The Nagas

Hill Peoples of Northeast India

Project Introduction The Naga Database

typescript 'Village Organization Among the Central Nzemi Nagas', M.A. thesis by Ursula Betts

caption: Chapter three - the Ram or village community
caption: the individual's relations with the kienga
caption: clothing of married house-holder; role and activities
medium: theses
ethnicgroup: Nzemi
person: Betts/ U.V.
date: 1950
refnum: M.A. thesis, University College, London
note: footnotes indicated by boxes within square brackets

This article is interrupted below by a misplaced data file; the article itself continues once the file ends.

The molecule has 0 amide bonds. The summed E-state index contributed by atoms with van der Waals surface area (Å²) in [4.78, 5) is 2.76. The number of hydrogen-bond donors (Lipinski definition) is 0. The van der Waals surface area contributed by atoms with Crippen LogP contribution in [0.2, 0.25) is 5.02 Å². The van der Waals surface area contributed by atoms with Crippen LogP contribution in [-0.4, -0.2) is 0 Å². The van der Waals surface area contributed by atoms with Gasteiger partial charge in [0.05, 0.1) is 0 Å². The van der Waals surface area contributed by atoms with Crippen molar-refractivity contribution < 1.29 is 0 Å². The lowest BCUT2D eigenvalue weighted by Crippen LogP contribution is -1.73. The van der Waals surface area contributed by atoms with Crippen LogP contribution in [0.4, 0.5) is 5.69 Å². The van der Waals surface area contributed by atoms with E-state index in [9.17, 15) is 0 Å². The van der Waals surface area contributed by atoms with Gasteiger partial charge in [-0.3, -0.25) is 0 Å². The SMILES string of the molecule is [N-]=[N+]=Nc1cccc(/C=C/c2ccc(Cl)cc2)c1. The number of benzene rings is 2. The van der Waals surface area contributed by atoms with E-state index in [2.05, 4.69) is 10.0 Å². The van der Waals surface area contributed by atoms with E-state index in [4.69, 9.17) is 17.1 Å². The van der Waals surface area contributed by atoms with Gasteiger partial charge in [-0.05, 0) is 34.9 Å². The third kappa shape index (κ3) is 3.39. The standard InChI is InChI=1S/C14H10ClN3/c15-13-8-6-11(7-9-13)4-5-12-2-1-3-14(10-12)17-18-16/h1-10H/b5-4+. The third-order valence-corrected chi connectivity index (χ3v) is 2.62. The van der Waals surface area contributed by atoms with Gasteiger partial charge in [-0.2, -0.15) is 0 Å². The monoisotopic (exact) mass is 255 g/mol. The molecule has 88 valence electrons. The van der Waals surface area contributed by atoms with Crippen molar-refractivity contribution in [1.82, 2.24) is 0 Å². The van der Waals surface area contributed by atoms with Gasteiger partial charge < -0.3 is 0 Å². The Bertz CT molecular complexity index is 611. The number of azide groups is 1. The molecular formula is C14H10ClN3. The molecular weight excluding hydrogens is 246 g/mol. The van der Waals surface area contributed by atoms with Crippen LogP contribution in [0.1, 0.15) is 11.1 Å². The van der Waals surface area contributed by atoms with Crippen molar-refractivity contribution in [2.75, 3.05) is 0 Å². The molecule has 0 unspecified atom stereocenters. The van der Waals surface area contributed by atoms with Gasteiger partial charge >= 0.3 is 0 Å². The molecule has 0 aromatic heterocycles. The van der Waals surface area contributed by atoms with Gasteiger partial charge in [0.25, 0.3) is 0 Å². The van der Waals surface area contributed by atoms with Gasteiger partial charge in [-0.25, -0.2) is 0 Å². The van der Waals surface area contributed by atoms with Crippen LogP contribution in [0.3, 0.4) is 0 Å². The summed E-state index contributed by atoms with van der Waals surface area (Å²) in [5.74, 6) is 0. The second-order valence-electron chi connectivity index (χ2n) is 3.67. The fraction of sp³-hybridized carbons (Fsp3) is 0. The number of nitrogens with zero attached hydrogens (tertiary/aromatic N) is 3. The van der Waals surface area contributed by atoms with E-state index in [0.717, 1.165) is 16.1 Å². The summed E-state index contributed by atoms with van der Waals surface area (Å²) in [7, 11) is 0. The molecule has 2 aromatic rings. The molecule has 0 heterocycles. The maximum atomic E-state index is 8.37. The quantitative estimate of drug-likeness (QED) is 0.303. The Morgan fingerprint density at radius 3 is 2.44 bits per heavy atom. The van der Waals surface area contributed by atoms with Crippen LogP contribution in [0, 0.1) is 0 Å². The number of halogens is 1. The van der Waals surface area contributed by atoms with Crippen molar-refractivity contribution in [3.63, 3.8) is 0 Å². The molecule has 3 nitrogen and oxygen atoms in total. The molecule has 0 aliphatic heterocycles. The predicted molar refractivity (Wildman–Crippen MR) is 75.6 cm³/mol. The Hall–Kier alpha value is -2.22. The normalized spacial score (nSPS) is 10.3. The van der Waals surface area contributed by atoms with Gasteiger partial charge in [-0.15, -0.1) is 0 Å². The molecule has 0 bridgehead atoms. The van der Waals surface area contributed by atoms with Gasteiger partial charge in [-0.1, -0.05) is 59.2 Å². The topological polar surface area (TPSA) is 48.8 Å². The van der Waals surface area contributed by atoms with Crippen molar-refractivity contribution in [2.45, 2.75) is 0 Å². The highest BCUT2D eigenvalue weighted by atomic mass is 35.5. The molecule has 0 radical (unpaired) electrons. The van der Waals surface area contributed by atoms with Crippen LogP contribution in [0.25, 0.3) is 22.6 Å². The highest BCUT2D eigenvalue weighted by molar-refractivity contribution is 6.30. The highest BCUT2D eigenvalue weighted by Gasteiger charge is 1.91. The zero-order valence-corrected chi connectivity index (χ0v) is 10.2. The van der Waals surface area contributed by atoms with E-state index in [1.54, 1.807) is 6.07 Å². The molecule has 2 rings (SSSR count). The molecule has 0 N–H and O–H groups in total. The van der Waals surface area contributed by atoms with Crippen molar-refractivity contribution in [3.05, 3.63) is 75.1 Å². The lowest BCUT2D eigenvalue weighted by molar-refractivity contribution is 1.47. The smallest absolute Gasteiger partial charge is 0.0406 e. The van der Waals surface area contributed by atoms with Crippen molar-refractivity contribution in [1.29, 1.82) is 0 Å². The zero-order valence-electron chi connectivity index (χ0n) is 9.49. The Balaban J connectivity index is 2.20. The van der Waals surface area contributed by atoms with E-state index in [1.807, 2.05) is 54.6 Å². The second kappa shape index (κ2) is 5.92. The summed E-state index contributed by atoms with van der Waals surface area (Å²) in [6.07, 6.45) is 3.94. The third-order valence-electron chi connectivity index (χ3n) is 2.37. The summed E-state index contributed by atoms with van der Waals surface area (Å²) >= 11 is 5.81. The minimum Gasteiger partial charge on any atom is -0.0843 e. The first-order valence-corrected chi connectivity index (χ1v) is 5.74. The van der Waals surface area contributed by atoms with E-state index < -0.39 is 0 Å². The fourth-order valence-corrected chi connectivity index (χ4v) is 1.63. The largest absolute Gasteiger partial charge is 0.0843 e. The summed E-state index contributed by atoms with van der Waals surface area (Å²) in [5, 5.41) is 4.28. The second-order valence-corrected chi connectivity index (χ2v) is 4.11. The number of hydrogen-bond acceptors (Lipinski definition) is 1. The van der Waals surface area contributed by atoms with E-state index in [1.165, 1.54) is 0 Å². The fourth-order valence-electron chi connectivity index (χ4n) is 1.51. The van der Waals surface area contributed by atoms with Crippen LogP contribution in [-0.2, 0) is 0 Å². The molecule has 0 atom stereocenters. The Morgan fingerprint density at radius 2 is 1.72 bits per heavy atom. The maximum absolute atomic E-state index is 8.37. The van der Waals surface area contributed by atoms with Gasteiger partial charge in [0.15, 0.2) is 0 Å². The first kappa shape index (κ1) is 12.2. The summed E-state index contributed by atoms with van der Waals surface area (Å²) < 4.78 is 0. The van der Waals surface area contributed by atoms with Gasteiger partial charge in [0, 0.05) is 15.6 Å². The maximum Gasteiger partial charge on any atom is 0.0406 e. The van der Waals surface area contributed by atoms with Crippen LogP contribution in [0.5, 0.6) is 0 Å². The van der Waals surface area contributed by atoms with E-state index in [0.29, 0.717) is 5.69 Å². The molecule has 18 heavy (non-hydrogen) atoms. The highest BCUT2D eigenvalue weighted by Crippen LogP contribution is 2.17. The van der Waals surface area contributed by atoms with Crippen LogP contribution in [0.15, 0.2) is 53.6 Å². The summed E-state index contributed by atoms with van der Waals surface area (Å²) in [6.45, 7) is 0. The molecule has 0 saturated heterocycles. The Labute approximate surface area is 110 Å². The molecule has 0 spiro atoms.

text: The young man has now ceased to be a rahangmi and has become a hangtingmi, a married householder. He ceases to wear the heni-pai body-cloth, which is woven with a single warp and is worn only by boys and unmarried men, and adopts the pai-takup, woven with a double warp and restricted to married men. He discards the characteristic rahangmi ornament known as hetse-teo, a ring- shaped collar of cane decorated with cowrie-shells; (66) he may simply give it away to a younger brother, or it may be claimed from him by any older man who requires one for a son. He gradually wears out and does not replace his gala dress and rahangmi clothing, acquiring instead a plain kilt and body-cloth of undyed fabric; the eighteen or twenty necklaces he wore as a youth are reduced to a coil of banana-seed beads worn throughout life as a protection against witchcraft, and one or two strings of the yellow beads known as 'deo-moni' and much valued by all the Naga tribes. His father may have presented him with a piece of land on marriage, but the fact that he owns no land does not prevent him from cultivating; he cuts his fields in the block selected for cultivation in that particular year and pays rent in rice at the accepted rate to the land-owner. He and his wife work regularly in their field, assisted from time to time by working- parties made up of kinsmen and friends, the latter usually contemporaries of his own kienga. He does not pay them but provides food and drink for them, and he and his wife assist in return on the same terms when any of these helpers require labour. He continues to use the hangseoki as a club and workroom, sitting there when at leisure and working at basketry and similar crafts, and he participates in stone-dragging, maintenance of the water-supply, feasts, and all other kienga tasks and activities. While his wife ceases to dance immediately she marries, he continues to join in dances for several years after and, if an adept, may be chosen as a hangseo-mui-te-peo and himself lead, train and direct the young people. (67)